Automate with Grunt

Automate with GruntWriting books is a hard task. Writing good book is even harder. Writing a good book about JavaScript in my opinion is almost impossible. There are many books about JavaScript but only few of them are worth mentioning. One of the best in the subject is of course JavaScript: The Good Parts by Douglas Crockford. Is Automate with Grunt: The Build Tool for JavaScript by Brian P. Hogan as good?

In my opinion – it’s not. But that doesn’t mean this is a bad book. It’s good but it isn’t great. It’s main subject, Grunt, and the whole topic of automation of day-to-day tasks regarding JavaScript is relatively new in the community and unfortunatelly often neglected by developers. This books gives raw overview of one of the possibilities there are for it. And that’s one of the biggest benefits you will get after reading it – knowledge that this is possible and it’s something you should consider looking at.

“Automate with Grunt” is not a long book, it has only 66 pages. And that’s good! This book was designed with idea of just giving teasers of some of the most powerful features of Grunt without deeper analysis of them – that was left for the reader. The content is divided in 6 chapters and unfortunately I had an impression that there is a chaos in there. Some of the commonly used tools (accessible via Grunt) like JSHint or Uglify are mentioned by the way of different topics and from my point of view – that was a mistake. Another mistake was only mentioning that automating unit tests execution is an option in Grunt when for me it’s the most important aspect why I would consider looking deeper into this tool.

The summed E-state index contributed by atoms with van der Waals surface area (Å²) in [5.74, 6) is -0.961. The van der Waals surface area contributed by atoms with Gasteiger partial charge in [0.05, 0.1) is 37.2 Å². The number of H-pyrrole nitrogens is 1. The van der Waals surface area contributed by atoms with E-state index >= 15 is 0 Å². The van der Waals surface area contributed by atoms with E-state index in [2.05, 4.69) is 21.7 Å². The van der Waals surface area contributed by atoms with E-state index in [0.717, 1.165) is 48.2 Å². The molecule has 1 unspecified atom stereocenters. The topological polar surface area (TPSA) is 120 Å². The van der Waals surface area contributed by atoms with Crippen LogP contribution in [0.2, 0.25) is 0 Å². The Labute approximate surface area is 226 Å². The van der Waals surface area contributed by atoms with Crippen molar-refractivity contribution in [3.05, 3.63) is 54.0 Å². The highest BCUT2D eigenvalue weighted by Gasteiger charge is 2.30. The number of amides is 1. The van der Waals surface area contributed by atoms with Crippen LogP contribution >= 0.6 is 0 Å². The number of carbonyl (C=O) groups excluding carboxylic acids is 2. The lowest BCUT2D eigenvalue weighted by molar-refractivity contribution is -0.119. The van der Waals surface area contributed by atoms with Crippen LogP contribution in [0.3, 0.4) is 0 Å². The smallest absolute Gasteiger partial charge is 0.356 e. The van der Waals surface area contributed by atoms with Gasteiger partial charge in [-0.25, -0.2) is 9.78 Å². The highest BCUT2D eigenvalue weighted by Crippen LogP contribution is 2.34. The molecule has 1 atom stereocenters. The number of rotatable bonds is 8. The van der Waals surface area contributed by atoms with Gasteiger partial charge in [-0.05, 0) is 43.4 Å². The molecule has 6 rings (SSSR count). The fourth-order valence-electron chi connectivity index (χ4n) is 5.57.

I said earlier that “Automate with Grunt” is a good book and I believe it’s true. Despite many flaws and inconsistencies it has, it gives great overview what you could accomplish with Grunt, how it could ease you day job and how you can extend it with small effort with plugins (external or our own) and project templates. Last two chapters (“Create a Plug-in” and “Create Project Scaffolds”) are most valuable part of the book. If we’re working with a team or we do a lot of same task over and over – Grunt can be a great help and those chapters shows why so that the whole team could benefit from them.

One last thing I think could be done better are references and guidance where to go next after reading about some feature. For example there is a whole chapter about creating a plugin but there are no references on how to build them and share with the team. Grunt is builded on top of NodeJS modules and that explained well enough. But it could be a lot more helpful if there is a guidance what to do next with our plugin or project scaffold next.

To summarise – “Automate with Grunt” is book worth spending one evening over even just to know the fact that automation in JavaScript is possible and it’s as easy as it should be. I would recommend it for every developer that likes to manage everything from one place and doesn’t enjoy doing same things over and over again. If you just starting your adventure with JavaScript – don’t bother reading it. It will only complicate things that should be simple from the beginning.

Mark: 4 / 5

Review author: Łukasz Rybka